When publicly traded companies in the United States want a fresh face at the top, they look close to home: 80 percent of new CEOs at S&P 500 companies from 1993 to 2012 were internal hires, according to research by University of Toronto’s Peter Cziraki and London School of Economics’ Dirk Jenter. They argue that this demonstrates a relative absence of a market for CEOs and question why CEOs are paid so much.

But the ratio is almost the reverse at private-equity-backed businesses, note Harvard’s Paul A. Gompers, Chicago Booth’s Steve Kaplan, and Georgetown’s Vladimir Mukharlyamov. They find that between 2010 and 2016, three-quarters of new CEOs at big PE-owned companies in the US came from outside. And they say that the result indicates that there is, indeed, an active market for CEOs.

The researchers used PitchBook, a company that provides data and insights on global capital markets, to identify 193 buyouts over the time period studied with an enterprise value of more than $1 billion. Within this sample, 71 percent changed CEOs before exiting PE ownership, whether through acquisition, bankruptcy, initial public offering, or other type of deal. Gompers, Kaplan, and Mukharlyamov identified prebuyout and postbuyout CEOs using PitchBook, S&P Capital IQ, LinkedIn, and sources including press releases and company websites.

More than two-thirds of the new CEOs had no previous connection to the portfolio company, either through board membership or employment, the research indicates. At the same time, almost 70 percent of them had experience in the same industry, and an additional 23 percent had worked in a related industry or business, indicating that industry knowledge matters, but company-specific background is relatively unimportant for PE-backed companies.

Where PE firms found CEOs

Gompers, Kaplan, and Mukharlyamov also estimate what the CEOs of the PE-funded companies earned. They find that those CEOs made more than their counterparts at similarly sized public companies and almost as much as CEOs of larger, publicly owned S&P 500 companies. The researchers argue that this active and lucrative market for CEO talent helps explain why CEO compensation is so high.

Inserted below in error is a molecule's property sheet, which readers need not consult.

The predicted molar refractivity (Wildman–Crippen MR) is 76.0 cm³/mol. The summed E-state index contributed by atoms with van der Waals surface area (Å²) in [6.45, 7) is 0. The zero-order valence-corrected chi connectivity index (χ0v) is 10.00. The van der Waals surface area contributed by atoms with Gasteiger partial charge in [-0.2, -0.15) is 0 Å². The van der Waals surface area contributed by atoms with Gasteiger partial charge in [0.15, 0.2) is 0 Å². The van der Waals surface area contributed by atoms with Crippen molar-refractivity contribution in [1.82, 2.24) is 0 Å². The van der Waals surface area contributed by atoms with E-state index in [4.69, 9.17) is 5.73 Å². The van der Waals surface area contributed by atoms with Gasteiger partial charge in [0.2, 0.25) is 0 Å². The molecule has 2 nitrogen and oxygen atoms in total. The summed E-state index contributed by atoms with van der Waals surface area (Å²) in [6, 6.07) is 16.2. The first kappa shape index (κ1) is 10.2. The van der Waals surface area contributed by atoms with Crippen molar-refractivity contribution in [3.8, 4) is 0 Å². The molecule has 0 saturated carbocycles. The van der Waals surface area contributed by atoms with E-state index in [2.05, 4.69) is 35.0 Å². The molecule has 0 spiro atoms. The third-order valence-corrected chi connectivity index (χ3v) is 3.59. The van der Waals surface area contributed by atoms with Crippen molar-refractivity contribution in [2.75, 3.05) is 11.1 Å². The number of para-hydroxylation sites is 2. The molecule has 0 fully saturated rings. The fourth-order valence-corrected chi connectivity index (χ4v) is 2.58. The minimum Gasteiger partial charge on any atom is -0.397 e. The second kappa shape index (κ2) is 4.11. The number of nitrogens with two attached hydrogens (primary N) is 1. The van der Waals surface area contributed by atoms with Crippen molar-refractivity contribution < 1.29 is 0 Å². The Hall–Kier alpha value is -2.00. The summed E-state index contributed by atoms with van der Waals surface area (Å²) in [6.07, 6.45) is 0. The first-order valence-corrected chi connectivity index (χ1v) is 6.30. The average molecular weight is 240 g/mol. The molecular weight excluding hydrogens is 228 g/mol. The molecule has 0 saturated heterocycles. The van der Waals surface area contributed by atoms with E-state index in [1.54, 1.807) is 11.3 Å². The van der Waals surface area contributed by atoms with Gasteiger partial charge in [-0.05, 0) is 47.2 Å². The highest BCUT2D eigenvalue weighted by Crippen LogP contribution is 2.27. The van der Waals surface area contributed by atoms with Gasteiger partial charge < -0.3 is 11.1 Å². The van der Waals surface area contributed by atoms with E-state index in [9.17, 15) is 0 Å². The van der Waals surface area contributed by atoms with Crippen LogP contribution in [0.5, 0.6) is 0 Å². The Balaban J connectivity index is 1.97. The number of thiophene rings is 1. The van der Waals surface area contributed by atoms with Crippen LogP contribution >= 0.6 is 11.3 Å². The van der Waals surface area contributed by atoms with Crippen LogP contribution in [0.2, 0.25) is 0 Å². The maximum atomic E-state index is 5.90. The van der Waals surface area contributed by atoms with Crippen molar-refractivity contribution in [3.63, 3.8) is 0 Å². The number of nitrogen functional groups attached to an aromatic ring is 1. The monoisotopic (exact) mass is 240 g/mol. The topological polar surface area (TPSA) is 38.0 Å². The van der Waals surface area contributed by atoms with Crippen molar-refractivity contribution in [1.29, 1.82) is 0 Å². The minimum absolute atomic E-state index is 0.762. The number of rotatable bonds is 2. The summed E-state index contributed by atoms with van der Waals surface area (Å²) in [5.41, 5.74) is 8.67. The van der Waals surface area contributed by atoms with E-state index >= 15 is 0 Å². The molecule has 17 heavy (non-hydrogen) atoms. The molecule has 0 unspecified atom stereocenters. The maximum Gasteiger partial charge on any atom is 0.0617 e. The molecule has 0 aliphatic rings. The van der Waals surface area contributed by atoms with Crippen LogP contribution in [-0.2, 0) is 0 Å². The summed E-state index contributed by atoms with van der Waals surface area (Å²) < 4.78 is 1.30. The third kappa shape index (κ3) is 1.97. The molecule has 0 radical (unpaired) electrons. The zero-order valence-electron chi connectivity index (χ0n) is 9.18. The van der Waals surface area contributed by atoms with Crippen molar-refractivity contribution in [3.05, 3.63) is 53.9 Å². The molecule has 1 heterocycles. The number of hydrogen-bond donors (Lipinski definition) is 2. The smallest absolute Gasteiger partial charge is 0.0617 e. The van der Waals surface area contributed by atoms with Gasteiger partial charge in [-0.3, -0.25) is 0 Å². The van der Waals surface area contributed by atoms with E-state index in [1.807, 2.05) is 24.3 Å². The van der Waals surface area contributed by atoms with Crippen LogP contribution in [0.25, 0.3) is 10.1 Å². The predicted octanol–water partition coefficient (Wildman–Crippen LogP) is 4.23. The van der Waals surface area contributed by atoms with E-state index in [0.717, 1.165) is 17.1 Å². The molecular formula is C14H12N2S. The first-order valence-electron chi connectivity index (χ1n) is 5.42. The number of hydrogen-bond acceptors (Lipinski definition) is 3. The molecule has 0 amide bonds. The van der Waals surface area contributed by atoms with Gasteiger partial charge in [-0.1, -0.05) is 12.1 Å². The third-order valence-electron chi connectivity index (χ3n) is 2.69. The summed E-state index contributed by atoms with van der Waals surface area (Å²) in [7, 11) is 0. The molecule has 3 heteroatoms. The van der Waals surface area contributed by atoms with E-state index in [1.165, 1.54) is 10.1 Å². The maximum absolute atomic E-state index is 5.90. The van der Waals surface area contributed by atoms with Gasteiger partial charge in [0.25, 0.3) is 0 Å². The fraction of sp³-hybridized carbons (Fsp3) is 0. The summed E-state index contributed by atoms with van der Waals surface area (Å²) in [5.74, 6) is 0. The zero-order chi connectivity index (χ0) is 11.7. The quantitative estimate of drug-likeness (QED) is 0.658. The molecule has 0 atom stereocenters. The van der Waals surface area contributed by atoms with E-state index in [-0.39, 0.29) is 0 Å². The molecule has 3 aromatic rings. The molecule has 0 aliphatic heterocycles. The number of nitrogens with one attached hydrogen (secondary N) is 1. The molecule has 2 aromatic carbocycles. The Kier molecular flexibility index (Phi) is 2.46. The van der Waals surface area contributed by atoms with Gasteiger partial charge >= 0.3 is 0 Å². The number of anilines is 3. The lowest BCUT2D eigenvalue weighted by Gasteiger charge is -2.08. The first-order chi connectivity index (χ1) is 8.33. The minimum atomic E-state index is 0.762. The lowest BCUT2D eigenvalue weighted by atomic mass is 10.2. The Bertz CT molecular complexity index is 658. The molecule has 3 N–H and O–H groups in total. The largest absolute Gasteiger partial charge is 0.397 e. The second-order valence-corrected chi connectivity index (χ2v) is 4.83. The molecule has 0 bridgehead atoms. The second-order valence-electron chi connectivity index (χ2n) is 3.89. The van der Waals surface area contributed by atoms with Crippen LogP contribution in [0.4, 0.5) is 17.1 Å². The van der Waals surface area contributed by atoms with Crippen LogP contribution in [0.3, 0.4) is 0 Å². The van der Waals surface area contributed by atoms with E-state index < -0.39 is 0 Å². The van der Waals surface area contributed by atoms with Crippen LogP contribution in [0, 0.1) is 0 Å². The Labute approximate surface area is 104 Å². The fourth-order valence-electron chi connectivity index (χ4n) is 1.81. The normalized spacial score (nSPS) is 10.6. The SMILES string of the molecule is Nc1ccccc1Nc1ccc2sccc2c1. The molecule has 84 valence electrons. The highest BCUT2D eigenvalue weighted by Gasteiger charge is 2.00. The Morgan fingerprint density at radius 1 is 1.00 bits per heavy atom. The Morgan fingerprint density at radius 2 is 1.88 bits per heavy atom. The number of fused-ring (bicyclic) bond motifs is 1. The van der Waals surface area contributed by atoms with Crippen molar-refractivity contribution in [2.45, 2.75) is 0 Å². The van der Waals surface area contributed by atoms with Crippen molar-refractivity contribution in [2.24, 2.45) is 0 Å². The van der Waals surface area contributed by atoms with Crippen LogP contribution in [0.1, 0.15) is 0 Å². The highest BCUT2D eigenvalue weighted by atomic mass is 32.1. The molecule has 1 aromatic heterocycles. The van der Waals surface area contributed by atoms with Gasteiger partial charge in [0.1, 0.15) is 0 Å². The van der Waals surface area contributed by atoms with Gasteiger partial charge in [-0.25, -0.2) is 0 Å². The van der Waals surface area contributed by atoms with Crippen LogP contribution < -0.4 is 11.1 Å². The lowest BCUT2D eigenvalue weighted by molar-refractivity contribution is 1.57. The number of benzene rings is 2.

The researchers suggest two possible reasons for the stark differences in CEO preferences between publicly held and PE-backed companies. First, public companies are usually larger and have a greater internal talent pool. Accordingly, they may be able to hire capable CEOs from there, with little to be gained in searching for external candidates.

An alternative view is that public boards do not hire the best CEOs, possibly because the directors are risk averse and have relatively weak incentives, as they don’t usually own much of the company’s stock. In contrast, PE investors own large stakes in target companies and generally control the boards. They have stronger incentives to maximize shareholder value than most public-company boards do, thus may be more willing to hire better, outsider CEOs. This is supported by research by University of Alberta’s Mark R. Huson and University of Texas’s Robert Parrino and Laura T. Starks, who in 2001 found that large public companies were more likely to appoint CEOs from external sources when the percentage of outsider directors increased and the number of shares owned by directors and officers other than the CEO rose.

Gompers, Kaplan, and Mukharlyamov say they cannot distinguish between the two reasons they present but suggest that both likely explain their results.

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